The newly-crowned #1 DJ in the world delivers the latest in his trance empire's conquest of the globe. Universal Religion 2008 is the third installment in a single-disc live mix series that mines the best of current euphoric trance offerings. It also could have been titled Ibiza For When You Can't Be There.
The set opens up with the appropriately breezy "Another Day on the Terrace" by Sunlounger, which starts things off with a delicately pretty intro, before easing you into full-club fervor. Things progress predictably from there into Dash Berlin's "Till the Sky Falls Down." It's a nice track, but also helps to reinforce a current thinking of trance music as a genre that is not progressing.
And this introduces the double-edged blessing and curse of the set. This track could have been produced either yesterday or six years ago. It's non-forward looking, but high-energy quality, which will probably be a minor criticism by some of the set as a whole. What Gabriel & Dresdeb are doing for progressive house seems to be missing a counterpart in trance. Exceptions to the rule include the back-to-back pairing of Dubfire's "Roadkill" and David West's "Welsh Morphology."
But like I said, it's not necessarily a bad thing, just an observation, and for many this could even be a welcome homage to the glory days of trance. Because while tracks such as "Summer Blush" by Mungo and Forerunner's "Lifecycle" fall into the same category of obvious pastiche, they're sufficiently catchy enough that you soon don't care if things ever change too much.
The set is also fairly equally split between vocal and instrumental numbers, with some vocal standouts including "How Long" by Aly & Fila, as well as John O' Callaghan's finale-sounding "Big Sky."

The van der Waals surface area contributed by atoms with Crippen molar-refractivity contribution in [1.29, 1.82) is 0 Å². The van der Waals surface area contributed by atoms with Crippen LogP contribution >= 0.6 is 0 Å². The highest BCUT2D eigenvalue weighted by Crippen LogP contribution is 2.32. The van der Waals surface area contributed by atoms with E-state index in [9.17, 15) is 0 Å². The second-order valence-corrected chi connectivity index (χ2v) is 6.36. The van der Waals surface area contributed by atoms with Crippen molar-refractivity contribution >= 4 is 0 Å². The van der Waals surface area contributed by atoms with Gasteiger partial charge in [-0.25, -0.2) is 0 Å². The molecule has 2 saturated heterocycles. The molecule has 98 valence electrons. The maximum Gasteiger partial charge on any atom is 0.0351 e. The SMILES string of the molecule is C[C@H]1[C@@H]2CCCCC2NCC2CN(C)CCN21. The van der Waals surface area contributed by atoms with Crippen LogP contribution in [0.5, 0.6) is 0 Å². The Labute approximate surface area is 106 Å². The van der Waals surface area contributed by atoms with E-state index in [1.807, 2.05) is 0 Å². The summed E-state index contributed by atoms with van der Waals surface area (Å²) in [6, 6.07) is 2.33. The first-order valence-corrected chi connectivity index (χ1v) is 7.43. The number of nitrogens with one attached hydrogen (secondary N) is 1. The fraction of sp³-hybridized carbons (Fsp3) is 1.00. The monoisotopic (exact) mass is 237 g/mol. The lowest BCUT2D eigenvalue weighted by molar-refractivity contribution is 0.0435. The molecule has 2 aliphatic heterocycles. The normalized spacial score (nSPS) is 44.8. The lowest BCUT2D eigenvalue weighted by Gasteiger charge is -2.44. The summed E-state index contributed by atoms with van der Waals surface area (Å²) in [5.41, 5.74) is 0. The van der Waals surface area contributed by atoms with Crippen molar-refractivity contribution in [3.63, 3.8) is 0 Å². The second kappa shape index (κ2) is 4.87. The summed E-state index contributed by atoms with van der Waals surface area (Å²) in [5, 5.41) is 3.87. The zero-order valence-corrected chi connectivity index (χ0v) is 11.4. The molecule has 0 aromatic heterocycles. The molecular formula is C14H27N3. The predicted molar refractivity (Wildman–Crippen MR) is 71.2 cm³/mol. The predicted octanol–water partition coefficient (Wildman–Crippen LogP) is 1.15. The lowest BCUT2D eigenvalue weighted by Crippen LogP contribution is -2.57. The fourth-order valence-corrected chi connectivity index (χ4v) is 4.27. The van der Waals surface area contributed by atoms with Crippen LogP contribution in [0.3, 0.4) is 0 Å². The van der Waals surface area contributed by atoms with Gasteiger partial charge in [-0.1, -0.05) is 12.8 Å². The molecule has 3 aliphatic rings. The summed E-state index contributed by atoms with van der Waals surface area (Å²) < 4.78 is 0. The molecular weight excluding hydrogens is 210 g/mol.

The live mix experience is handled a little more judiciously than some have been in the past. The crowd participation becomes slightly more than just faint background for most of the disc. And although it does start with the one guy who is always whistling (do they fly this same guy to all live mix recordings, he's everywhere?!), the live element does generally serve to add to the energy of the event instead of detract from it. Jose Amnesia's "Invincible" is one example where, with the proper sound system, you could close your eyes and for a moment and imagine yourself lost in a sea of sweaty bodies.
The only negative for the album (which might also be a positive for many) is the fact that overall this is just another Armin Van Buuren mix. It doesn't really feel very unique as an installment or as a series, but more a quality stop-gab in between A State of Trance releases. The only thing that makes this ok is the fact that Armin has consistently produced top-notch mixes. "Just another mix" from him is still damn good, chock full of quality tunes, and quite a few shades better than most everyone else's releases. Just don't expect this to deviate from the formula. I guess if it ain't broke…